By beginning with a seemingly unrelated topic, by the time the title is mentioned, expert battlers have often already hooked the audience who would otherwise have dismissed the book by the title, due to lack of interest in the genre or the subject. Igarashi is extremely skilful at this. I always jot notes while listening to the presentations, and I write so much more information out of Igarashi's presentation than any other battler. His pre-battle preparation: he builds his concentration, sitting upright, at a near-by coffee shop, and he improvises his talk in the battle.

One of the most memorable books he presented was The Librarian of Auschwitz, by Antonio Iturbe. It is the story of fourteen-year-old Dida, who risks her life to protect eight books at Auschwitz. By opening with the music of Richard Wagner, Igarashi drew the audience into the world of the story without their knowing where they were being led.

Another unforgettable book was a manga/comic, originally a novel by Kawakami Hiromi.[xvii] It portrays a vague relationship between a retired high school teacher in his 70s and his former student, Tsukiko, a 38-year-old woman. Igarashi expressed the subtle nuance of the manga by Taniguchi Jiro[xviii] through his deep, careful preparation.

I recall an impressive presentation by Ito Yukiko on A Damon City written by Hisao Jyuran. What impressed me was that she completely internalised the entire novel. She characterised the relationship in the book as "a kind of love where a woman, in her worn-out sandals, runs after her ex-lover." Ito chooses heavy, "mainstream" books despite the current trend in favour of lighter fare for both battlers and readers in general. I somehow felt antagonistic toward her when I first met the "queen" of the Bibliobattle, but she completely pulled me into her domain with Twelve Portraits and Twelve Stories by Tsuji Kunio. The book (written in Tsuji's typical rich and classical style) consists of twelve short stories, one each for a different Renaissance portrait. The portraits and the stories shift and change places as we enter Tsuji's world guided by Queen Ito.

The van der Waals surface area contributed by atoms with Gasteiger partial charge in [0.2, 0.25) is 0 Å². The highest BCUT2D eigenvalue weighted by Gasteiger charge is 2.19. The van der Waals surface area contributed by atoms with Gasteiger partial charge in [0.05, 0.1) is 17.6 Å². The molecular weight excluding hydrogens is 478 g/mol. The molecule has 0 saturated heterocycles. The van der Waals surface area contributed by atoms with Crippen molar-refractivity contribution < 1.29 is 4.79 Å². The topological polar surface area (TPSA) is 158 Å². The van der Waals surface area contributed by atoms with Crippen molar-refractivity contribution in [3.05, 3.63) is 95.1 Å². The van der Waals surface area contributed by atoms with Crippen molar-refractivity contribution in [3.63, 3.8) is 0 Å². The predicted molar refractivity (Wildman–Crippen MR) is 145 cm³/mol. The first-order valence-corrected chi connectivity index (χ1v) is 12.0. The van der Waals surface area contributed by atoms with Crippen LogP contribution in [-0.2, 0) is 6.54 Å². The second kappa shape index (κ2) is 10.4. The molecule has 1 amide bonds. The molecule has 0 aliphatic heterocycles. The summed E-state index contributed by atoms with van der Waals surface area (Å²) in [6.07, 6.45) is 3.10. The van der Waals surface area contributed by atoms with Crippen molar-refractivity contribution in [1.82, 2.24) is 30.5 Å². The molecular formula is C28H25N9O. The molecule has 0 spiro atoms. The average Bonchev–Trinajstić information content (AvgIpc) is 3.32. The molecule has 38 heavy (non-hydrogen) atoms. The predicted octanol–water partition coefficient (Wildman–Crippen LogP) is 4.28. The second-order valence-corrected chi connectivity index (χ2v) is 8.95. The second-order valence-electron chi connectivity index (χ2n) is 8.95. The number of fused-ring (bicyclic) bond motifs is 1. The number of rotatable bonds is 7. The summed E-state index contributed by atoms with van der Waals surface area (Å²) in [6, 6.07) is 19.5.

She also has a lighter side. She, for example, happily talks about her hobby, haiku, or picks a popular title such as The Death by Indignation by Wataya Risa. She calls herself just another battler and doesn't involve herself with organization or promotional activities. She contributes with her taste in books and her style of presentation.

I have never seen Tsunekawa Mao lose. The first character of his name means "constant," and he is called "Tsunekawa of constant wins". His choice of books is similar to mine (i.e., neither light nor easy), but his presentations are smooth, and he snatches champion books all the time.

For the given theme of "The Border," he chose The Amazing Skin. The book is based on research undertaken at a leading cosmetics lab and is about the human skin's ability to distinguish colours, taste and to predict certain outcomes. Tsunekawa's controlled distance from the book helped the audience fully absorb the content.

Tsunekawa's pre-battle preparation: He records several versions of his talk on his iphone and goes with the best.

I once borrowed a book from a battler named Aotsuki. She is a professional crafter. The worn book indicated the depth of her reading. She always knows her books and her groundstrokes, forehand or backhand, send accurate and elegant returns against any question. Sogetsu presented the book, The Last Moment of the Prisoners on Death Row, with such skill that I felt anxious and wondered whether I'd actually wake up the following morning. Another book she presented, I Ate Poisonous Plants, is full of information about the poison of ordinary plants such as lily bell cups or narcissus. When I read the book, I kept hearing her voice guiding me through the deadly plants.